Tourism has played a significant role in the conservation of lions in Africa. They inject cash into tribal communities making them less reliant on hunting or poaching. International currency earned through tourism also helps nations and counties in their conservation efforts. So, going on an African lion safari is not only an exciting experience for the tourists, it also helps in the conservation and protection of this beautiful animal.
Sub-species of lions
Lion, Panthera Leo, is a distinct species of the cat family and there are several sub-species of lions throughout Africa.
- Barbary lions, formerly found in North Africa, are now extinct.
- Senegal lion, the smallest of the sub-Saharan lions, found in western Africa from Senegal to the Central African Republic. It is currently listed as critically endangered.
- Congo lion, found in the northeastern parts of the Congo, is another sub-species that’s on the brink of extinction.
Other sub-species have relatively healthy populations and are protected by states and individuals alike. These are:
- Transvaal lions (southeastern Africa)
- Maasai lions (east Africa)
- Katanga lions (southwestern Africa)
Top 7 parks and reserves for African lion safaris:
Thousands of people throng to African parks and reserves to embark on a genuine African lion safari. Many tour operators offer lion and big game safaris in Africa and they vary widely in price, options and amenities. So, you are bound to find a safari that’s just right for you whether you are on a budget and pressed for time or you have plenty to spend and have all the time in the world.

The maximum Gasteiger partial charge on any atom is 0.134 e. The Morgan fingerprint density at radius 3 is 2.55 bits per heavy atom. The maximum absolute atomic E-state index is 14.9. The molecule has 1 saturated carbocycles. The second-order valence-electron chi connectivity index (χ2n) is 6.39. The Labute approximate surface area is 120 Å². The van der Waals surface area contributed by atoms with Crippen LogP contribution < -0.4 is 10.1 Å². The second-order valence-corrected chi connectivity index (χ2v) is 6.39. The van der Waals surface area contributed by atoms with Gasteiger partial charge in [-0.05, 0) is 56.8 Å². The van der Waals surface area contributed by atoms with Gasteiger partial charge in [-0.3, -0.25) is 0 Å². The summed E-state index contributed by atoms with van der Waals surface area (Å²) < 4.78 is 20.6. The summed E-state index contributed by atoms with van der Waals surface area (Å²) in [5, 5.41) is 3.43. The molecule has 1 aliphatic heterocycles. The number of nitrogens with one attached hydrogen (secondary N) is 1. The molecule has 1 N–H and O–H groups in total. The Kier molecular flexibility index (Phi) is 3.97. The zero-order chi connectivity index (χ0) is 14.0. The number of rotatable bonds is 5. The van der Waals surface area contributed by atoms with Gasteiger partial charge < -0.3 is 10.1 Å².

- Maasai Mara National Reserve in Kenya is synonymous with African safaris in general and lions in particular. When you go on safaris in Kenya, you are almost always guaranteed a sight of the lions. Lions sightings are reported all year-round, but most people avoid the rainy months of April and May. Lions here mostly feed on abundant herbivores grazing on the rich savannah like gazelle, zebra and eland.
- Serengeti National Park in Tanzania is home to the Maasai lions, hundreds of them. During the wildebeest calving season from December to March, these lions can be seen actively hunting on the plains. Safaris in Tanzania are, undoubtedly, one of the best ways to see lions in their natural habitat.
- Kruger National Park in South Africa is home to Transvaal lions that live in the grasslands of Kruger as well as in semi-arid regions like the fringes of the Namib and Kalahari deserts. These lions may have darker manes and some have white coats due to a color mutation. May to October is considered the best time to go for lion viewing as well as walking safaris. Besides the regular plain herbivores, these lions prey on larger animals like rhinos, giraffes and ostriches and even baboons.